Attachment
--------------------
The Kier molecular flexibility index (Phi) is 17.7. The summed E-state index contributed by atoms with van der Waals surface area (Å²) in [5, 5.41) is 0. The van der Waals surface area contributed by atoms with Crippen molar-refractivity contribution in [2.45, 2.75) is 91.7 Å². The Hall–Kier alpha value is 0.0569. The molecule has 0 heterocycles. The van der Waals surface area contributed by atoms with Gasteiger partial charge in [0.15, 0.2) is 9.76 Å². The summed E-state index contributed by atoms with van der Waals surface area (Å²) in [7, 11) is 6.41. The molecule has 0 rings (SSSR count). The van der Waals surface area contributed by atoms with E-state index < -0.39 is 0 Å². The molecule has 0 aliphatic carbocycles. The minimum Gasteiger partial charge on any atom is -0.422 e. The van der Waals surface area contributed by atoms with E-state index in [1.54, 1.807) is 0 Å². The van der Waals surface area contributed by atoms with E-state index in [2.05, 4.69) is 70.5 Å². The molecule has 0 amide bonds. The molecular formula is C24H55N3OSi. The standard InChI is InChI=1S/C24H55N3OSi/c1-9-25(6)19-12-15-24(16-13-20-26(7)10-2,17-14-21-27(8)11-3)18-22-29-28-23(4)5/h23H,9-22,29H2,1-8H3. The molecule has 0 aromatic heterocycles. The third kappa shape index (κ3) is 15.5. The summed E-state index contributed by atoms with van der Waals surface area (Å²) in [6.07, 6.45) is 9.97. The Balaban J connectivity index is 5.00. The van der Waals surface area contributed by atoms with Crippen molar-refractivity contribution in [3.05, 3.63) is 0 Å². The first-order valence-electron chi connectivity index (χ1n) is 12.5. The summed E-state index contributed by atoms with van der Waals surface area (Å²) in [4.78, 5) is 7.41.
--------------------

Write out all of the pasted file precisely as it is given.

The Kier molecular flexibility index (Phi) is 17.7. The summed E-state index contributed by atoms with van der Waals surface area (Å²) in [5, 5.41) is 0. The van der Waals surface area contributed by atoms with Crippen molar-refractivity contribution in [2.45, 2.75) is 91.7 Å². The Hall–Kier alpha value is 0.0569. The molecule has 0 heterocycles. The van der Waals surface area contributed by atoms with Gasteiger partial charge in [0.15, 0.2) is 9.76 Å². The summed E-state index contributed by atoms with van der Waals surface area (Å²) in [7, 11) is 6.41. The molecule has 0 rings (SSSR count). The van der Waals surface area contributed by atoms with E-state index < -0.39 is 0 Å². The molecule has 0 aliphatic carbocycles. The minimum Gasteiger partial charge on any atom is -0.422 e. The van der Waals surface area contributed by atoms with E-state index in [1.54, 1.807) is 0 Å². The van der Waals surface area contributed by atoms with E-state index in [2.05, 4.69) is 70.5 Å². The molecule has 0 amide bonds. The molecular formula is C24H55N3OSi. The standard InChI is InChI=1S/C24H55N3OSi/c1-9-25(6)19-12-15-24(16-13-20-26(7)10-2,17-14-21-27(8)11-3)18-22-29-28-23(4)5/h23H,9-22,29H2,1-8H3. The molecule has 0 aromatic heterocycles. The third kappa shape index (κ3) is 15.5. The summed E-state index contributed by atoms with van der Waals surface area (Å²) in [6.07, 6.45) is 9.97. The Balaban J connectivity index is 5.00. The van der Waals surface area contributed by atoms with Crippen molar-refractivity contribution in [3.05, 3.63) is 0 Å². The first-order valence-electron chi connectivity index (χ1n) is 12.5. The summed E-state index contributed by atoms with van der Waals surface area (Å²) in [4.78, 5) is 7.41.